However, they experienced difficulties completing academic tasks or communicating with others. Some students expressed feeling isolated and anxious due to lack of information.
If we really want to enjoy the digital world, a timely disconnection will help us become aware of our use of technology. But if we really want to be effective, it is pertinent to be attentive and take action by creating a network of lasting habits that modify our behaviors in digital environments.
We need to consider how our daily lives, marked by stress, social isolation, sedentary lifestyle or lack of sleep, diminish our capacity for self-control. This causes us to be less attentive and make worse decisions.
According to neuroscientist Nazaret Castellanos , “80% of the distractions that kidnap us arise at home, not outside.” These types of interruptions are usually driven by our need to search for new information, social recognition and fear of missing something important.
Technology itself can protect us from itself as long as there is user commitment. For example, with the adoption of digital wellness applications. A study concluded that their success occurs in people with a high level of awareness of the role that the mobile phone has in their lives.
Plan intermittent digital fasts
Digital technology is unlikely to intoxicate us, underscoring a limitation of the digital detox concept . Instead, we propose the strategy of intermittent digital fasting, in which we plan specific periods of conscious use of technology.
Recent research does not establish a direct relationship between time of use and well-being. But each person must identify where the red line of their mental load is. You can then limit the duration of use and choose the most appropriate time to use digital media.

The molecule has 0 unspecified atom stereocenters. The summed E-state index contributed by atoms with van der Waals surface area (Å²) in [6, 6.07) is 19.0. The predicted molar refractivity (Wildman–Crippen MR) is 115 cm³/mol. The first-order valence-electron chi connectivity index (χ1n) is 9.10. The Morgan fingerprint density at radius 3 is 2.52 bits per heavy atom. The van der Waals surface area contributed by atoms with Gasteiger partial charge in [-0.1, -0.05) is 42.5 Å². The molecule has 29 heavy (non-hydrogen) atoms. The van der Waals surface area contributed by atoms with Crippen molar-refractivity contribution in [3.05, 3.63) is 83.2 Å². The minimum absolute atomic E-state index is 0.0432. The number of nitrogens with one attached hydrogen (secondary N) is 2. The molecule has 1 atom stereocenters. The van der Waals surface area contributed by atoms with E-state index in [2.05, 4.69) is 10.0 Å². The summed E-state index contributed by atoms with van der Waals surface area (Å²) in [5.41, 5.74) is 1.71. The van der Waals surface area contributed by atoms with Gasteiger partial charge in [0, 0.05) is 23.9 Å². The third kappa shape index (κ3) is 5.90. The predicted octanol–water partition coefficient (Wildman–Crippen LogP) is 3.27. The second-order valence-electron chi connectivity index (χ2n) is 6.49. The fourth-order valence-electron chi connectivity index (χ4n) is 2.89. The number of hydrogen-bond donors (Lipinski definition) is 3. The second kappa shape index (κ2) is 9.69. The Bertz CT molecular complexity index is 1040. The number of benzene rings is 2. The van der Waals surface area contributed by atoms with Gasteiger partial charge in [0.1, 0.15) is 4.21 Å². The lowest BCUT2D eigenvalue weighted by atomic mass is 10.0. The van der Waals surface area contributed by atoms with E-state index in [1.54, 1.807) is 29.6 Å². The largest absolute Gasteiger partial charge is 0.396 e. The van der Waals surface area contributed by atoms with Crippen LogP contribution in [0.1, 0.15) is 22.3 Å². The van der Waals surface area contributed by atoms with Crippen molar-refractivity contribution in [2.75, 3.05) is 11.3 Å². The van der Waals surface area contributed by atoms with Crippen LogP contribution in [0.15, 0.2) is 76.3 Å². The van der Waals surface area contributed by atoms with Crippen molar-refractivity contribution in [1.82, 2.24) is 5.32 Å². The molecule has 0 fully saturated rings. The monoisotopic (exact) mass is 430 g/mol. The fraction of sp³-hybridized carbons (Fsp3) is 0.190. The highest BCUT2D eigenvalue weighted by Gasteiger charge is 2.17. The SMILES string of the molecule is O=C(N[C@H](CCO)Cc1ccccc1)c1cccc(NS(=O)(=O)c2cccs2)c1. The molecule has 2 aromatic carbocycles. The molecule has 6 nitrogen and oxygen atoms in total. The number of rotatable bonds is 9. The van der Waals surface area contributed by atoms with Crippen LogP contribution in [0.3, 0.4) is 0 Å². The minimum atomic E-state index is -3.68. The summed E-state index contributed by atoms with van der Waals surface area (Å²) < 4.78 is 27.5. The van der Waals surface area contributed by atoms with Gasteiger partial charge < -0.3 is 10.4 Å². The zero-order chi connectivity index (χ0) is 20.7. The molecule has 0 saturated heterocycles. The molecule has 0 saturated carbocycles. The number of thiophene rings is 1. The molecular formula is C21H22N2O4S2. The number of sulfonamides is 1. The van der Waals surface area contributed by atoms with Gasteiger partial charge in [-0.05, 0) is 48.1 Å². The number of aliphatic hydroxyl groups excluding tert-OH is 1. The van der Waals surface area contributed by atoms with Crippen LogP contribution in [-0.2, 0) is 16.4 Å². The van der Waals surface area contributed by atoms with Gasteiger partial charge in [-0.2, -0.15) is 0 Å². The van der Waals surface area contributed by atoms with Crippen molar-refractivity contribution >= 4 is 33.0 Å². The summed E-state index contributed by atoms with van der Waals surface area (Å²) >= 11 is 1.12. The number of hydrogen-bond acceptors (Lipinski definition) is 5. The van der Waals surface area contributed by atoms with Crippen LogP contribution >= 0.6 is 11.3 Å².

An example that illustrates the previous idea: 15 minutes of using a screen before going to sleep can harm our general health more than being connected for an hour in the afternoon. The blue light emitted by LEDs suppresses the production of the hormone melatonin. This disrupts the regulation of circadian rhythms , alertness, and cognitive performance during the day, according to this review . That is to say, those 15 minutes before turning off the light can make us rest worse and this has worse consequences in the medium term than the hour of digital consumption in the afternoon.
Take the control
In conclusion, the relationship between the use of technology and well-being depends on many variables and the interaction between them. Cultural factors or personality traits will influence which strategies are most effective for each person.
The objective is not to detoxify ourselves from digital, but to learn to control its use to live the best of each world. The psychologist Luis Muiño expresses it like this:
“Knowing that we are temporarily escaping the real world and having the control to return to it is a fundamental part of our relationship with the machine world.”
Author Bio: Jose Luis Serrano is a Full Professor of Educational Technology at the University of Murcia
Diana López Conesa, Vocational Training teacher and student of the Master’s Degree in Educational Technology at the University of Murcia, participated in the writing of this article.